• Brexit Flotilla: the Christina S trawler was a flagship in the “Brexit Flotilla” of boats which sailed up the Thames with Nigel Farage in 2016, calling for Britain to leave the EU to improve access to fish. Ernest Simpson (71) and his son Allan Simpson (49), who are partners in the partnership that operates the vessel, were ordered to pay more than £850,000 in fines and confiscation orders for their role in the black fish scam.
  • The Christina S vessel partnership, in which English Rich List fishing baron Andrew Marr also has a stake, is the sixth-largest quota holder in Scotland.
     
    England (the UK’s second-largest fishing nation, with 24% of all quota):
  • In England, around half (49%) of fishing quota is held by Dutch, Icelandic and Spanish companies, with a further 30% owned by English and Scottish Rich List families.
  • More than half (53%) of England’s fishing quota is in the hands of just three companies.
     
    Northern Ireland (the UK’s third-largest fishing nation, with 9% of all quota):
  • Over half (55%) of Northern Ireland’s quota is hoarded onto a single trawler: The Voyager.
  • The Voyager Fishing Company is one of the top 10 quota-holders in the UK.
  • In late 2015, the owners disposed of this vessel and ordered a replacement. Despite not having a vessel for the full financial year following this, the company collected nearly £7 million from leasing out quota, reporting operating profits of £2.5 million.

Greenpeace’s view of what the Unearthed report has revealed is summarised by Will McCullum, head of oceans at Greenpeace UK:

“This stunning sell-off of British waters by our own Government is a national disgrace and an economic, social and environmental tragedy.

“Successive governments have presided over a monumental mismanagement of this precious public resource — destroying the livelihoods of local and inshore fishermen, eroding coastal communities and encouraging unsustainable fishing, while allowing a wealthy cabal of fishing barons to become the UK’s ‘Codfathers’. How long before the Government stops blaming other countries, looks at its own broken system, accepts responsibility for fixing it and creates a fairer and more sustainable distribution of fishing quota across the UK?

“Many of these companies were amongst those touting the opportunity to ‘take back control’ of our waters by leaving the EU. They’re taking politicians and regular fishermen for a ride, because they know exactly who’s in control. And the same politicians who slammed Europe for breaking Britain’s fishing sector are the ones restricting the majority of fishing quota to this handful of wealthy families. It’s a betrayal of Britain’s fishermen.

“When Greenpeace took the Government to court in 2015, they had the gall to say that the UK’s fishing industry was all in order. They were slammed by a European Court for claiming fishing quota was distributed in a transparent and objective way.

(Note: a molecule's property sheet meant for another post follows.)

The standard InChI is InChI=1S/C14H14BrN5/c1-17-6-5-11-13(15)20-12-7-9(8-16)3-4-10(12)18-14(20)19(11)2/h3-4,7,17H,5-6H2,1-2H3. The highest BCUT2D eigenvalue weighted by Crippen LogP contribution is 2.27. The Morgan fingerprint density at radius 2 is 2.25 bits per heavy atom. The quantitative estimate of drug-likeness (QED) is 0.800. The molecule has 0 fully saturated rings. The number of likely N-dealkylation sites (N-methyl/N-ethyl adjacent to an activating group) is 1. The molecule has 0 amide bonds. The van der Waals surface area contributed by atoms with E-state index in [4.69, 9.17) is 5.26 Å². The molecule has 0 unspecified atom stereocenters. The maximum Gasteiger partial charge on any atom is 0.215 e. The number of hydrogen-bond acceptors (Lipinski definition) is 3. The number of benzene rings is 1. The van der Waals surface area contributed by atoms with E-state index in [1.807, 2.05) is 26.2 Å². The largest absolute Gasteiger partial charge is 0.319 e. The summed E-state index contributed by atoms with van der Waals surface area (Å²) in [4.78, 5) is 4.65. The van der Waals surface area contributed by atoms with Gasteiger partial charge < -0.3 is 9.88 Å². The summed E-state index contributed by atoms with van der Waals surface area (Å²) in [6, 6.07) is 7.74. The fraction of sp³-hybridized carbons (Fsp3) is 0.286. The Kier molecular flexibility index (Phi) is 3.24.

“With the odds stacked against them, is it any wonder that fishermen across the UK have been run out of business, or that coastal economies have collapsed and the communities that they support have been hollowed out?

“If the Government cares about coastal communities they need to use the Fisheries Bill to reduce the power of these ‘Codfathers’. We need a fair distribution of fishing quota to local, low-impact, fishers to boost coastal economies, reduce the environmental impact and help rebuild fading seaside towns.”

 

Source: Greenpeace news release, 11th October 2018. For further details see https://unearthed.greenpeace.org/2018/10/11/fishing-quota-uk-defra-michael-gove/

 

Marinet observes:
There is no doubt that UK fisheries are in crisis.

It is a crisis born of a collapse in stocks due to over-fishing, mismanagement of stocks by successive government and some fishermen both before and especially during membership of the Common Fisheries Policy; and, as the Greenpeace Unearthed report has revealed, due to the fact that the privatisation of the right to fish has largely fallen into the hands of a small number of companies whose principal maxim is profit whilst the small boat fisherman, more likely to take a less profit-orientated and a more sustainable ecosystem-based approach to fishing, has been marginalised and is no longer a force within the UK fishing fleet.

Marinet has recorded its view of how the UK fishing industry should be managed in a publication UK seas in crisis : will Brexit change things?

It is clear that radical reform is required. The question is whether the new opportunity provided by Brexit — a return of sovereignty to the UK in the management of its fisheries — will be realised by the exit arrangements; and if this is so, whether government will have the will power and sense of principle in economic and social terms to institute reform in the matter of who is allocated the rights to fish.

Should this not occur then it is clear that the long-term decline in the ecological health of our seas will continue. This is because fisheries are key in their ecological well-being.

Failure to address these issues means the prospects for our seas, which are already bleak, will darken even further.